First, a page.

Store 1: Once I was standing in the kitchenette of my former place of employment when two other employees came in. One mentioned something about Walt Disney World, and the other began a long rant about why he hated the place – the crowds, the lines, the prices: you know, the classics. And he seemed so PROUD of himself when he said it, like he had cracked some sort of code or something. The secret to happiness is to simply not go to Walt Disney World. Now go forth and enjoy life, good people!
I kept my mouth shut that time, as I generally do when dealing with people I don’t know terribly well, but it’s not the first time I’ve heard and overheard anti-WDW orations. In some cases where I feel I can, such as with my parents, I argue. Other times I just sidestep any confrontation with a gentle “Maybe you’re right, but I still love it.” Regardless, it kinda hurts my heart, you know? Maybe I shouldn’t care so much – it’s not like WDW is a matter of life or death as a rule – but I love being there so much that it stings to hear people declare its inferiority.
Story 2: At least it did, or at least stung a lot worse, until May of 2012. I had an annual pass that was expiring shortly and, when none of my friends had the time or inclination to go with me, I decided to take a solo trip, because why not?
On the second day, I was waiting around in Epcot for an Off Kilter performance when it started POURING rain. I asked a group nearby if I could share their umbrella’d bench, and not only did they say yes, they sort of adopted me for the evening. The Off Kilter show was canceled due to weather, so when the rain stopped shortly after (naturally) we all headed over to the UK pavilion for the British rock show, and then to Tutto Gusto for some wine and cheese and general awesomeness. It is so much easier to make friends at WDW!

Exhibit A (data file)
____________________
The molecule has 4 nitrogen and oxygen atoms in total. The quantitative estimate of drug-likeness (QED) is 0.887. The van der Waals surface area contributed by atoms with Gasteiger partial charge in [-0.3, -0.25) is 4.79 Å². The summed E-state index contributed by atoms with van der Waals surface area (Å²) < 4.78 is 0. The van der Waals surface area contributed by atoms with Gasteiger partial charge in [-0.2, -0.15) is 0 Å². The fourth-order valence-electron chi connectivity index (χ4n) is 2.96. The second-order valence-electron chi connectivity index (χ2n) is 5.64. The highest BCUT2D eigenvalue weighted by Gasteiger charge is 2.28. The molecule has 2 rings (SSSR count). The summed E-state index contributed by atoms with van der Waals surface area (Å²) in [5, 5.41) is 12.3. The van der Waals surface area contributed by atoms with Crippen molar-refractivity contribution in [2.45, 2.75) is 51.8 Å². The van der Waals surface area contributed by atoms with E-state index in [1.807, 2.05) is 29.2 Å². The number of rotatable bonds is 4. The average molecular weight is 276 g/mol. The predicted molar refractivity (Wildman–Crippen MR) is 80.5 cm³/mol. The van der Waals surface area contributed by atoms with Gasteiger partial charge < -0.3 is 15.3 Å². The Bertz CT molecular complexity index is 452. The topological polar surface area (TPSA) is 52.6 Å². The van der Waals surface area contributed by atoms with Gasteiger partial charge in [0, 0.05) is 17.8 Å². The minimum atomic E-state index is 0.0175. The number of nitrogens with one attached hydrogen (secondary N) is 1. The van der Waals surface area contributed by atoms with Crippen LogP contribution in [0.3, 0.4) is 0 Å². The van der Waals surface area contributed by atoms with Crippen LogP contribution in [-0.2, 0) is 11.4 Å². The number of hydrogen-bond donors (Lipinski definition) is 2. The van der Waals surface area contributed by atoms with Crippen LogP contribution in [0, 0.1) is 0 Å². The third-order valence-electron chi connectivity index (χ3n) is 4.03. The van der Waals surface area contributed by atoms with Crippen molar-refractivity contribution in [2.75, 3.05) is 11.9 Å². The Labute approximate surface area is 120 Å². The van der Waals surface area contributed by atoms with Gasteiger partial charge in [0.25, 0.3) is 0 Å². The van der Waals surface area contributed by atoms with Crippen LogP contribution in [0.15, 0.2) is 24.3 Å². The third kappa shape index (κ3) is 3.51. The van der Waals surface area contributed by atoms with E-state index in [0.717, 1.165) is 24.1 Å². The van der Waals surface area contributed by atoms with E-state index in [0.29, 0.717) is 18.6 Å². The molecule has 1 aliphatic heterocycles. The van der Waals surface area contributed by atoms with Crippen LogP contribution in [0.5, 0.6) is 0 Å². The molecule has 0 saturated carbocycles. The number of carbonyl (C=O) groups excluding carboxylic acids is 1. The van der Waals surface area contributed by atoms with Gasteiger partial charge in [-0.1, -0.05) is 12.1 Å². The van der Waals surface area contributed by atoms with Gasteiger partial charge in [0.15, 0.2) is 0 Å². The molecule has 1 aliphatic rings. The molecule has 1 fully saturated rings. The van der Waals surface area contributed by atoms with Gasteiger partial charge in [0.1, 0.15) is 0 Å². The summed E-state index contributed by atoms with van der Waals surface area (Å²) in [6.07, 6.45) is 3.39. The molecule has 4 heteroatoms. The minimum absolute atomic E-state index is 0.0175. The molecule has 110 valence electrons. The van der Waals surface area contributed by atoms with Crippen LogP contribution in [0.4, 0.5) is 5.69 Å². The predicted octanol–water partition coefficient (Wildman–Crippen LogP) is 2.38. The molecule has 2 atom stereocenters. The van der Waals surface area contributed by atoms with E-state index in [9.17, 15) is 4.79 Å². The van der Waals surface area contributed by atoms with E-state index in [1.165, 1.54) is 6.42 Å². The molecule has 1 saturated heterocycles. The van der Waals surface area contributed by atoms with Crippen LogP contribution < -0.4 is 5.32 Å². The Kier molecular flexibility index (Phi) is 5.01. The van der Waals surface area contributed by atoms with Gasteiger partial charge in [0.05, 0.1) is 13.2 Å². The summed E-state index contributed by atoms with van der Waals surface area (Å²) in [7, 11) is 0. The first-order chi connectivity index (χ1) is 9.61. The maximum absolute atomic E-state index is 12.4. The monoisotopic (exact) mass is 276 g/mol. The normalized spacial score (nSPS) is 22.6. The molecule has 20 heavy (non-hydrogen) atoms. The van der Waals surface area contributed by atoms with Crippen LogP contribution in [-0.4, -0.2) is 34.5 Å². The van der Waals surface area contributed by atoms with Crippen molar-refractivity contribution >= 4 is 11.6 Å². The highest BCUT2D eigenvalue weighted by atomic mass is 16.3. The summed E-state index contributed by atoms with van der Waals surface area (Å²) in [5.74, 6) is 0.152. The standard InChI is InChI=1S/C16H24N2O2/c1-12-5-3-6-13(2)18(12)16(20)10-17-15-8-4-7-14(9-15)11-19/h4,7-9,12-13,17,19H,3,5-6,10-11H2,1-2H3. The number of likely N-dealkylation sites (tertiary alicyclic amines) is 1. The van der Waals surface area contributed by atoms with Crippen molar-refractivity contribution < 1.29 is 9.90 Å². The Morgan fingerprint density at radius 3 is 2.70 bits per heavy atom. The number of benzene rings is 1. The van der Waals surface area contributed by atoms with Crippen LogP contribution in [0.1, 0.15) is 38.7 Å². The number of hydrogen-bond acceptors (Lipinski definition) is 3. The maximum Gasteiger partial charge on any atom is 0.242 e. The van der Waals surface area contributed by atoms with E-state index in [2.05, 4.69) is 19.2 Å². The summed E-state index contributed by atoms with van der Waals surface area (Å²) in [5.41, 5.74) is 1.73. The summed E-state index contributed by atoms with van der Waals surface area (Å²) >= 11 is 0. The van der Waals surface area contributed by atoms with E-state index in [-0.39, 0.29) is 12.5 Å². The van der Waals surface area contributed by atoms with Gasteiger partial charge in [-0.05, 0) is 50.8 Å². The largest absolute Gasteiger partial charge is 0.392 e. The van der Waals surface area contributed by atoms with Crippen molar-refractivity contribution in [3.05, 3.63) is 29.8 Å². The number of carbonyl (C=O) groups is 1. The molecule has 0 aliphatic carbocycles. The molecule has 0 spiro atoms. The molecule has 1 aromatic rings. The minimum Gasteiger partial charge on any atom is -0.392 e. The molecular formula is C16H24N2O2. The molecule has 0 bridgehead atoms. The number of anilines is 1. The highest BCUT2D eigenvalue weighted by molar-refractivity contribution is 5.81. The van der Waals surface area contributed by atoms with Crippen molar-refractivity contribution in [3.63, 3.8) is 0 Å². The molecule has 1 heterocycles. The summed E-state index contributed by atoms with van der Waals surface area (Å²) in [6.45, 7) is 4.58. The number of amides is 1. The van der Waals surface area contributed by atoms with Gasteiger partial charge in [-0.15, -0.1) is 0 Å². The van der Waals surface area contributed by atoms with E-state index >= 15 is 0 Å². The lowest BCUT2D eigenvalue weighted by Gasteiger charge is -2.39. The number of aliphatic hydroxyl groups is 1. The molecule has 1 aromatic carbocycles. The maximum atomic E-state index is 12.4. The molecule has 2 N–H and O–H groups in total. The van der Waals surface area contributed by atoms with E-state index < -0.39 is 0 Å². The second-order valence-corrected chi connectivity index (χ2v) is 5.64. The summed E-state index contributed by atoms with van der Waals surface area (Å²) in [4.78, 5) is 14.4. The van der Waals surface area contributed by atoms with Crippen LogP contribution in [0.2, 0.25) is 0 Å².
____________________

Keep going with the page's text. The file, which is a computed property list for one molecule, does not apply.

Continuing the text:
|The hero of this story is on the left. I think the waiter is into him.|
Our conversation at Tutto Gusto, while varied, kept circling back to how much we loved WDW, because what else are a bunch of childless adults with annual passes and Tables in Wonderland cards going to talk about? Which is when one of the guys said this:
“I used to be bothered when people said they didn’t like Walt Disney World. But now whenever someone tells me about how stupid they find it, I say: Fine. Don’t come. We don’t want you here. Because you’re the guy who’s standing in front of me in line for a beer. You’re the person in my way during the fireworks. You’re the one between me and my favorite ride. And you’re not even enjoying yourself? The more people like you who stay away, the less crowded it is for me!”
On the one hand, it feels a little harsh, no? WDW is supposed to be for everyone, supposed to be inclusive. Which is why, when given the chance, I will try to turn a non-believer into a WDW-lover every time. I will argue to the death for it; I will insist to the end that if only the hater would just come to the parks with me, I could show them what they’re missing.
But in those cases where I’m overhearing a stranger on the Metro talking about how much WDW sucks, I have to admit – it helps to think to myself, fine. Don’t come. We don’t want you there anyway.
Moon should be back next post. 🙂
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